If for some reason you don’t want people to see the repostatus.org status identifier (which defeats half the purpose of this idea, but may be valid for some people), you can place just the URL to the status image in a
repostatus.org file in the top-level of your project. Per the specification, programs that determine project status check these files after the README file(s).
I really wanted to write a full specification for this, complete with versioned URLs and JSON metadata describing the different statuses. If anyone else in the world wants to use this stuff, maybe I’ll do that. In the mean time, here’s the current version of the “specification”.
For use of the repostatus.org vocabulary in a linked open data context, consult the JSON-LD file.
The repostatus.org badge URL is the authoritative identifier of status. Regardless of any other formatting, when machines attempt to determine status they should only key off of a URL matching
/^http[s]?:\/\/.*repostatus\.org\/badges\/(.+)\/(.+)\.svg$/. The first capture group identifies the specification/API version, and the second identifies the status name. Note that the specification/API version can currently be a semver-compliant string, or the string “latest”.
The “Moved” status is slightly more complicated as it must also specify the new location. Guidelines for use are as follows:
Any machine parsing of the “Moved” status should recursively follow repostatus.org identifiers to determine the final location of the project.
Machine parsing is quite simple: first, search through any files in the top-level directory of the project (ideally on the default branch, usually master for git) matching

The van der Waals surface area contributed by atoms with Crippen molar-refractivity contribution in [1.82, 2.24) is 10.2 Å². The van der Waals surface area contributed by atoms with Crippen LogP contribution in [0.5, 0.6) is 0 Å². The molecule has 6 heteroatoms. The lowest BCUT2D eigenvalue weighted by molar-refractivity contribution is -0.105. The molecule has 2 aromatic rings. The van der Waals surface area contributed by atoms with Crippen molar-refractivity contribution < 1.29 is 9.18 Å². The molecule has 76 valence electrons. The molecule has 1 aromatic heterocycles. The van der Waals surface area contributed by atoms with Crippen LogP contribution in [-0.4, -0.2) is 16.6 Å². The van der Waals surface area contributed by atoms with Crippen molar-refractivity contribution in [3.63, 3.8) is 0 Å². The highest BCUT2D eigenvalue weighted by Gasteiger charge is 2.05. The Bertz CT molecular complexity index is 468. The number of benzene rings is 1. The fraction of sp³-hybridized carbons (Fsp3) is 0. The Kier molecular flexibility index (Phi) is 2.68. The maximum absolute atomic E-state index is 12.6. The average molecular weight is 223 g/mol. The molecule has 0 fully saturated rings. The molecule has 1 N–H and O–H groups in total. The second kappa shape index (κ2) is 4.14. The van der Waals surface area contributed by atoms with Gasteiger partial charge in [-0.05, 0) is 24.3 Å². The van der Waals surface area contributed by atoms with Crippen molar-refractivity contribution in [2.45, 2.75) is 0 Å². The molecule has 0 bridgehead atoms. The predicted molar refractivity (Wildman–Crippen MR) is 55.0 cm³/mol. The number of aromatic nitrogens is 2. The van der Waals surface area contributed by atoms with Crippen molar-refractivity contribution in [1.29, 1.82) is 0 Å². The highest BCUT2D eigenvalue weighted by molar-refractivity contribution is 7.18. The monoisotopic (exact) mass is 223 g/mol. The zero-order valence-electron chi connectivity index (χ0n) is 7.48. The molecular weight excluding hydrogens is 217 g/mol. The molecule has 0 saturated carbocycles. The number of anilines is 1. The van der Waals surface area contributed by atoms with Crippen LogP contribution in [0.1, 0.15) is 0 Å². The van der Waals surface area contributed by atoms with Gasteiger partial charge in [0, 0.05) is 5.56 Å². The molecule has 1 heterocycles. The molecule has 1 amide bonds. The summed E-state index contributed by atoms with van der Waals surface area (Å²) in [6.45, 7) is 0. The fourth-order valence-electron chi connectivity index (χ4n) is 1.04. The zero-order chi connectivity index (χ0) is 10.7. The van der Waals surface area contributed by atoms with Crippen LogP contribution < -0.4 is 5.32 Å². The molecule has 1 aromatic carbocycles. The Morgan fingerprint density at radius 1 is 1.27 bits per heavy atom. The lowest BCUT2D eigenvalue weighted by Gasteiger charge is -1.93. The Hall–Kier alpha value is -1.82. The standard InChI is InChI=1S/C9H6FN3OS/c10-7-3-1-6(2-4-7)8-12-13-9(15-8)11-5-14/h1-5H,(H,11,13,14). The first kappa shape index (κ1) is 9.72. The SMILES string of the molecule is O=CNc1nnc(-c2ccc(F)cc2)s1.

/^readme.*$/i (note the case-insensitivity) in lexicographic order. The first one with a match for the identifier string (URL) wins, and the first complete match within the file wins. If no files match, then search for a
.repostatus.org file, and if none is found, a
repostatus.org file. Machine parsing should follow the full specification rather than assuming file names (or assuming that a project’s readme will be correctly displayed on GitHub).
There are some example parsers listed on the parsers page.
See the CHANGELOG.md on GitHub.
This is a crazy idea of mine. But I think it’s useful. I’m very open to comments, criticisms, suggestions, etc. Feel free to open an issue on GitHub or submit a pull request. Instructions for contributing are available in the README on GitHub. A list of contributors is also available.
This project seems to have gained a lot more interest than I thought it would. As of April, 2017 there are over 1,200 references on GitHub to repostatus.org badge URLs. I do not want to be the sole person making decisions for this project. I encourage everyone who finds it useful to watch the repo on GitHub and provide their feedback in discussions, especially the issues with the discussion or “needs decision” labels. I’m handling the code updates, but I very much want this project to be driven based on consensus of those who use it.